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Lars Tjernberg Group

Pathogenic pathways in Alzheimer Disease

Research focus

Our research focuses on elucidating, in molecular and subcellular detail, which pathways lead to Alzheimer disease (AD).

Pathologically, AD is characterized by amyloid plaques formed by the amyloid β-peptide (Aβ), intracellular tangles consisting of the tau protein, and loss of neurons and synapses. Several lines of evidence suggest that the polymerization of Aβ, eventually leading to the formation of plaques, is an early and critical step in the cascade of events leading to AD. Still, exactly how Aβ is generated from its precursor APP, how it is trafficked within the neuron and where the polymerization is initiated is not known.

By combining cutting edge technology such as super-resolution microscopy and genetic code expansion in neuronal cultures we are finding the answers to these crucial research questions. To increase our understanding of the effect of Aβ in vivo, we have undertaken proteomics approaches. To elucidate which pathogenic pathways that are affected early, we have used a novel knock-in mouse model that overexpresses the pathogenic 42 residues variant of Aβ (Aβ42). We have identified differently expressed proteins at different time points, and concluded that certain pathways are activated already at 3month of age in hippocampus and cortex. Interestingly, other pathways are activated as the mice ages.

To find specific pathways involved in hippocampal synapse loss, we are using laser microdissection of human brain autopsies and mass spectrometry, and have found a high number of proteins that are dysregulated in AD, some of which could potentially be targeted for pharmaceutical intervention. 

To successfully treat AD, it is seems necessary to start treatment at a pre-symptomatic stage. To this end we have used glycomics and found a set of glycans that discriminates between controls and pre-AD stages of disease. Based on these data we are now developing assays that hopefully will be of clinical use for pre-symptomatic detection of AD.

Group members



Lars Tjernberg

Phone: +46-(0)8-585 835 01
Organizational unit: Division of Neurogeriatrics



Senior researcher

Susanne Frykman

Phone: +46-(0)8-585 836 25
Organizational unit: Tjernberg



Senior researcher

Sophia Schedin Weiss

Organizational unit: Division of Neurogeriatrics



Graduate Student

Hazal Haytural

Phone: +46-(0)72-877 57 90
Organizational unit: Department of Neurobiology, Care Sciences and Society (NVS), H1



Graduate Student

Lea Van Husen

Organizational unit: Department of Neurobiology, Care Sciences and Society (NVS), H1



Graduate Student

yang yu

Organizational unit: Division of Neurogeriatrics


Lenka Hromadkova, Visiting PhD student

Michael Axenhus, Medical student

Tansu Bilge Köse, Visiting undergraduate student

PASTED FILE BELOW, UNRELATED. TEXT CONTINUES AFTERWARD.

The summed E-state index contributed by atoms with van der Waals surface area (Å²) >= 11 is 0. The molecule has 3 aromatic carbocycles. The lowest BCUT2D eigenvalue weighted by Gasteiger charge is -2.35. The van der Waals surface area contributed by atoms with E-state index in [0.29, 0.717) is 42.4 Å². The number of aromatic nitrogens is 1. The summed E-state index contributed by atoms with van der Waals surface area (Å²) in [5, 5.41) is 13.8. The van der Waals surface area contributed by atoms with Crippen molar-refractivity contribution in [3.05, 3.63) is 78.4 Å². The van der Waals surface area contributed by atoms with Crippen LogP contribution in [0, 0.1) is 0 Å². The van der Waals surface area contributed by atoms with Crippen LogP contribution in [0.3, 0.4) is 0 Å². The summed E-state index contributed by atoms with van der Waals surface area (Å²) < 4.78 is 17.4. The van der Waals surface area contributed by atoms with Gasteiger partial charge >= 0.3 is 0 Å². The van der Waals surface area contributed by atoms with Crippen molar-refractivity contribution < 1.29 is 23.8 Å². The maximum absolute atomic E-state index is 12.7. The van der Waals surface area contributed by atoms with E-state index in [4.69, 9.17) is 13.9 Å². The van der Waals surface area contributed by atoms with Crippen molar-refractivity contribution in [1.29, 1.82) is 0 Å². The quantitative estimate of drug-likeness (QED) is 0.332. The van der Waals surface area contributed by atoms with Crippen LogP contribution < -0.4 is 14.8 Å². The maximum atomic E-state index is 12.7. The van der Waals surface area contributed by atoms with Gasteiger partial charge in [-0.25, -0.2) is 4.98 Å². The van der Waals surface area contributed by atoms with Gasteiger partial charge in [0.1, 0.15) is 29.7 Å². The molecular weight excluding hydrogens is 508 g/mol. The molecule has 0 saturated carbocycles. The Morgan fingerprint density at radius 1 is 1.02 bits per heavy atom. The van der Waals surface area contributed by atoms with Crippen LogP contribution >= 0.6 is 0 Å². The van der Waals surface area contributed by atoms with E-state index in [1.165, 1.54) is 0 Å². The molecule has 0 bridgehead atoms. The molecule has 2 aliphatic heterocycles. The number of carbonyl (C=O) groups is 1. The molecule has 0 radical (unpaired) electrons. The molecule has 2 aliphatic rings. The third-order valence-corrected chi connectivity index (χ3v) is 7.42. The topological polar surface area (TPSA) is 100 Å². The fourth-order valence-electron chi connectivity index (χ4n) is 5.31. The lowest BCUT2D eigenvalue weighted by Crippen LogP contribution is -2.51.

Selected publications

Neuronal Aβ42 is enriched in small vesicles at the presynaptic side of synapses
Yu Y, Jans DC, Winblad B, Tjernberg LO, Schedin-Weiss S
Life Science Alliance, June 2018, accepted

Monoamine oxidase B is elevated in Alzheimer disease neurons, is associated with γ-secretase and regulates neuronal amyloid β-peptide levels.
Schedin-Weiss S, Inoue M, Hromadkova L, Teranishi Y, Yamamoto N, Wiehager B, et al
Alzheimers Res Ther 2017 Aug;9(1):57

Super-resolution microscopy reveals γ-secretase at both sides of the neuronal synapse.
Schedin-Weiss S, Caesar I, Winblad B, Blom H, Tjernberg L
Acta Neuropathol Commun 2016 Mar;4():29

ADAM10 and BACE1 are localized to synaptic vesicles.
Lundgren J, Ahmed S, Schedin-Weiss S, Gouras G, Winblad B, Tjernberg L, et al
J. Neurochem. 2015 Nov;135(3):606-15

Loss of neprilysin alters protein expression in the brain of Alzheimer's disease model mice.
Nilsson P, Loganathan K, Sekiguchi M, Winblad B, Iwata N, Saido T, et al
Proteomics 2015 Oct;15(19):3349-55

Activity-independent release of the amyloid β-peptide from rat brain nerve terminals.
Lundgren J, Ahmed S, Winblad B, Gouras G, Tjernberg L, Frykman S
Neurosci. Lett. 2014 Apr;566():125-30

Analysis of microdissected neurons by 18O mass spectrometry reveals altered protein expression in Alzheimer's disease.
Hashimoto M, Bogdanovic N, Nakagawa H, Volkmann I, Aoki M, Winblad B, et al
J. Cell. Mol. Med. 2012 Aug;16(8):1686-700

Analysis of microdissected human neurons by a sensitive ELISA reveals a correlation between elevated intracellular concentrations of Abeta42 and Alzheimer's disease neuropathology.
Hashimoto M, Bogdanovic N, Volkmann I, Aoki M, Winblad B, Tjernberg L
Acta Neuropathol. 2010 May;119(5):543-54


Jolanta Lundgren, 2018: Losing connections in Alzheimer disease: the amyloid precursor protein processing machinery at the synapse

Yasuhiro Teranishi, 2012, Identification and investigation of gamma-secretase associated proteins from brain

Ji-Yeun Hur, 2010: The Alzheimer’s disease related gamma-secretase complex: Localization and novel interacting proteins

Jenny Frånberg, 2010: Studies on gamma-secretase activity and products

Hedvig Welander, 2010: Alzheimer disease: Studies on Abeta and gamma-secretase in human brain

Linda Söderberg, 2005: Characterization of the Alzheimer's disease-associated clac protein

Niklas Bark, 2004: Biophysical studies on aggregation processes and amyloid fibrils with focus on Alzheimer's disease